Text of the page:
TORONTO,12.02.19- – Tehran-born and now Vancouver-based artist FARNAZ OHADI along w/ MASHREGH ENSEMBLE, present the debut, Canadian Folk Award-nominated album BIRD DANCE, outside of British Columbia for the first time. The tour marks the national arrival of a powerful and original new voice, as Ohadi deftly combines two disparate musical influences to tell a profoundly personal story of conflict, immigration, resilience, and ultimately, creative fulfillment. Dates include the Tirgan Nourouz Festival (a celebration of Persian New Year and of Persian-Canadian culture), in Toronto on March 9th and 10th, the Shenkman Arts Centre in Ottawa, March 13th, and La Sala Rosa in Montreal on March 14th. The Persian/Flamenco album, recorded in 432 Hertz frequency, was released in October, 2016, and is available now on iTunes, Spotify, Amazon, Apple music & CD Baby. For more information please visit www.farnazohadi.com

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With the Bird Dance Tour, Farnaz Ohadi arrives on the national scene with a spellbinding story to tell, and a proud new voice with which to tell it.

"I’m not chasing anyone," says Ohadi. "There is the path of flamenco music and the path of Persian music, and now there is another path – the path of Bird Dance."

For Ohadi, flamenco has always been a part of life. She grew up listening to her father’s flamenco cassettes in their Tehran apartment, and though she also sang traditional Persian music in school choirs, something about the rawness of flamenco called to her. At 13, a family trip to Spain cemented Ohadi’s obsession, and she arrived in Canada five years later, with the spirit of flamenco already coursing through her veins. That marked the beginning of what would be a lifelong journey for Ohadi, from Iran to Canada, oppression to freedom, and from creative doubt to complete authenticity. Along the way, Ohadi would invent an entirely new musical genre: Persian flamenco. A genre steeped in the history of two ancient cultures.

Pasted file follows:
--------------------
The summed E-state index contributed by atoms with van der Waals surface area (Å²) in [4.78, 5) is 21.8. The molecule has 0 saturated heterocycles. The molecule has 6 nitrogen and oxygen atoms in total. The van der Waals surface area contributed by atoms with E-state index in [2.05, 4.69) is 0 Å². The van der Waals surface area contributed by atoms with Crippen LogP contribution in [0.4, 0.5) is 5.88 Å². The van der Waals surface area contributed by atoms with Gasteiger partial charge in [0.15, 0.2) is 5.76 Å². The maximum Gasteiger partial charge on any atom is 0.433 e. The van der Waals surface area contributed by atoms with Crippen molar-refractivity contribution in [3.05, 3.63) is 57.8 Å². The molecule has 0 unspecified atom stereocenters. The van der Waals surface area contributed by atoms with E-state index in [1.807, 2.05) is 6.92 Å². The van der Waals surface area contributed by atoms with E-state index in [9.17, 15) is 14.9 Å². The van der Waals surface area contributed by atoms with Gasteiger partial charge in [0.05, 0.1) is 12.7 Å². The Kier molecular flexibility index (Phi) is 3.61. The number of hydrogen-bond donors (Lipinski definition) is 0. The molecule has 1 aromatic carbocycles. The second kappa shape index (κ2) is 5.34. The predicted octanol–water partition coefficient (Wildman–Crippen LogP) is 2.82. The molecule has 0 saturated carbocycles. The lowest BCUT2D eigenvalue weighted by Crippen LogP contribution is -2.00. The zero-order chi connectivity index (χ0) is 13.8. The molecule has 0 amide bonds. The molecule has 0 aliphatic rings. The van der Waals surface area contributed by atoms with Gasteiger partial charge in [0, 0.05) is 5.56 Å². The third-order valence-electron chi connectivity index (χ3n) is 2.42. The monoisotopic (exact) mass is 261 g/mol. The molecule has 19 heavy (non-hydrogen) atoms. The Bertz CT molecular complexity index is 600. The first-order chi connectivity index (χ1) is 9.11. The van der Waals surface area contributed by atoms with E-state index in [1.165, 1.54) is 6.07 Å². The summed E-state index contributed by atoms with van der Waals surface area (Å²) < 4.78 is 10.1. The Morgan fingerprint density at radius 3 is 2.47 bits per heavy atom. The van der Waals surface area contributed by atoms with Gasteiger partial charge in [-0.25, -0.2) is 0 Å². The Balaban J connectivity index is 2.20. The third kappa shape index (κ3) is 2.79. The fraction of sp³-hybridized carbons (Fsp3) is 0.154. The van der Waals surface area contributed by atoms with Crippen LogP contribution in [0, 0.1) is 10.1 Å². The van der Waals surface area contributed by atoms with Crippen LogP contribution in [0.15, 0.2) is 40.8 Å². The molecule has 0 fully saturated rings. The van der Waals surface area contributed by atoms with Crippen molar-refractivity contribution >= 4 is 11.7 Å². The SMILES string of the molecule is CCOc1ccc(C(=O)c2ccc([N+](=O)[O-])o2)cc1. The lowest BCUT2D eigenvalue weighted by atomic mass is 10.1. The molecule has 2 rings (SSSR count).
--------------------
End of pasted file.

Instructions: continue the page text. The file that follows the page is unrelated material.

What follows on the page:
"It feels like freedom," says Farnaz. "You can be totally wild. You can cry onstage and it’s okay."

With a strong urge to find her own voice, follow her passion for flamenco, and to speak to the women of Iran – "The album is extremely personal," says Ohadi. "Yet it is also the story of every Iranian woman, and in many ways, of every immigrant" – she began singing flamenco in Farsi with Persian-influenced melodies. The staccato nature of flamenco proved difficult to pair with melodic Farsi, an almost accent-free language. Ohadi worked enthusiastically, mining centuries of Persian poetry to find the verses that matched flamenco’s defining rhythms, while narrating her story.

That story, contained in her debut album Bird Dance, began with her at 12 years old, listening to her father’s flamenco albums and gazing out the window at the birds that danced across the evening sky. For the young Ohadi, life in Iran was a cage. Watching the birds, she longed to be free.

The title track tells the story of a musical girl born in a country that prohibits women from singing solo in public or before male audiences. It recounts Ohadi’s sense of feeling larger than life, and longing to be free of her cage. "Hesar" details Ohadi’s feelings of alienation and loneliness that so often accompany an immigrant’s arrival in a new country. The final leg of the journey emerges in "Vatan," which reveals an artist who has found her voice and is ready to help heal the suffering of her homeland with the joy of music.

Ohadi and Mashregh Ensemble – an evolving cast of international world musicians including Seville-based flamenco guitarist Dennis Duffin, Cuban percussionist Hanser Santos Gomez, Montreal-based santur virtuoso Amir Amiri, Vancouver bassist Michael Rush and acclaimed flamenco dance powerhouse Carmen Romero – seamlessly weave the defining rhythms and intensity of flamenco with the subtle cadence of poetic lyrics in Ohadi’s native Farsi. Complex instrumentation from both Spanish and Persian traditions blend to create a sound that is at once invigorating and profoundly soothing.

Bird Dance will be performed in Montreal and Ottawa plus twice in Toronto, at the Tirgan Nourouz Festival. Since Toronto has a burgeoning Iranian community, Ohadi sees the Toronto performances as her first major opportunity to share her message with the Canadian-Persian community, and to speak directly to its women.

Ohadi asserts, "I want to show that you can be a Persian woman who is resilient, wild, and free, and you can be authentic, use your voice in strength, and still be part of Iranian culture."